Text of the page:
In a well-written but cynical article about about “Have Gun–Will Travel,” novelist Alan Vanneman writes:
It’s a well-known fact that a man’s gotta do what a man’s gotta do. Rarely was the code masculine defined with so broad a brush yet so severe a regard for honor’s finest punctilio than in the U.S. during the 1950s. The culprit, if one is needed, was a shy kid from Oak Park, Illinois named Ernest Hemingway who somehow convinced himself that a man wasn’t a man unless he combined the unlikely and unstable virtues of Geronimo, the Fourth Earl of Chesterfield, and Gustave Flaubert.
Naturally, poor Ernesto ended his days by blowing his brains out, but the real damage was done long before. Ernie’s beard, his boozing, his wives, his wenches, his boxing matches, his lion hunts, and his endless braggadocio became the stuff that dreams are made of for generations of aspiring American writers, most especially the kids who came out of World War II anxious to trade in their M-1’s for a typewriter and a shot at the big time.
A classic instance of machismo a la Ernest is the fifties “adult western” “Have Gun, Will Travel,” now making its appearance on DVD. Have Gun, Will Travel starred the very existentialist Richard Boone as “Paladin” — “a knight without armor in a savage land,” as the show’s theme song had it.
Oh yes, “naturally”! What else is any man of ability, intelligence, courage and self-confidence to do but descend into braggadocio, alcoholism and suicide! Perhaps there are a few salient details omitted in this recap of Hemingway’s character and life?
Are we really supposed to believe that a man like Paladin, the hero of the late 50s, early 60s western “Have Gun–Will Travel,” must end by blowing his brains out like Ernest Hemingway? That strength, courage, integrity and skill are intrinsically self-defeating, especially when attended by a zest for the finer things in life?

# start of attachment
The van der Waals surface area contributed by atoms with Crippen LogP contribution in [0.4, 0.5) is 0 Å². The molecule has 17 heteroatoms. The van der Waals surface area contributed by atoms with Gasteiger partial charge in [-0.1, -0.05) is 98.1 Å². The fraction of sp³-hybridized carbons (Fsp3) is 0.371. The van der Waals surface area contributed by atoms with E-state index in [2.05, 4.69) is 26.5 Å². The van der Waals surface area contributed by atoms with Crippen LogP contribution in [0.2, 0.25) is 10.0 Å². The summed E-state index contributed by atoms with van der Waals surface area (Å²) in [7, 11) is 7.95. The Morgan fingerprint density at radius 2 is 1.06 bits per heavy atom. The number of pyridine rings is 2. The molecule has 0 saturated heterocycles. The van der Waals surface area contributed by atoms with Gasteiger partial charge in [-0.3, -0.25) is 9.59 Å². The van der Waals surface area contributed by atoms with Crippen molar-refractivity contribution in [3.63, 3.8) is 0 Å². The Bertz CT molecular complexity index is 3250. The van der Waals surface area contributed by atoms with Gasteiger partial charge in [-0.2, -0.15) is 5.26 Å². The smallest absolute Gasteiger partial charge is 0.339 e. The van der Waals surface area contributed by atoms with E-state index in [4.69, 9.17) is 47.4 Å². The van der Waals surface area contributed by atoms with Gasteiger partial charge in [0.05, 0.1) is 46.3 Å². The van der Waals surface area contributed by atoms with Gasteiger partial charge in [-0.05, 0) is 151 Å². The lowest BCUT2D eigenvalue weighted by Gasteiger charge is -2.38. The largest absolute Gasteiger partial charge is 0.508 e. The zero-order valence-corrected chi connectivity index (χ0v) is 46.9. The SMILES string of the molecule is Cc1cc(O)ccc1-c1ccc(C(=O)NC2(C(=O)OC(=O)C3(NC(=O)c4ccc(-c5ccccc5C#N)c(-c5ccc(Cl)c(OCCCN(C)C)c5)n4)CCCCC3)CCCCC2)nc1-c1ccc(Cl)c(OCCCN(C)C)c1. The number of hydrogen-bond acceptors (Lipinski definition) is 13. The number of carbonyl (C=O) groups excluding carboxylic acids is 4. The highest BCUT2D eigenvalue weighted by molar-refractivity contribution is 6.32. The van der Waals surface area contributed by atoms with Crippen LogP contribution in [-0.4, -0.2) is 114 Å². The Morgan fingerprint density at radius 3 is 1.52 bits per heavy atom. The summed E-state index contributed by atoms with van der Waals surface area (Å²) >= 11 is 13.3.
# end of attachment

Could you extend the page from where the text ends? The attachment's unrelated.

For all its strengths, I think “Have Gun Will Travel” could be better done on many counts. If only every worthy show had infinite resources at its disposal.
But I can’t muster Alan Vanneman’s above-it-all ironic contempt for a hero and a show that he seems to like despite his impulse to cordon himself off from any complicity with its dramatization of moral and manly ideals. Vanneman seems to assume that the fact that fictional myth-making cannot be taken literally means that the moral ideals it expresses cannot be be achieved in reality in any practical form, no matter how responsive to and reflective of the values and virtues that do make our lives possible and worth living. Would it be better if men and women did not seek to be well-read, responsible and honorable—if we all stopped sipping wine and stopped trying to learn new skills and stopped partaking of our cultural inheritance—if we always ran like the wind from any great challenge?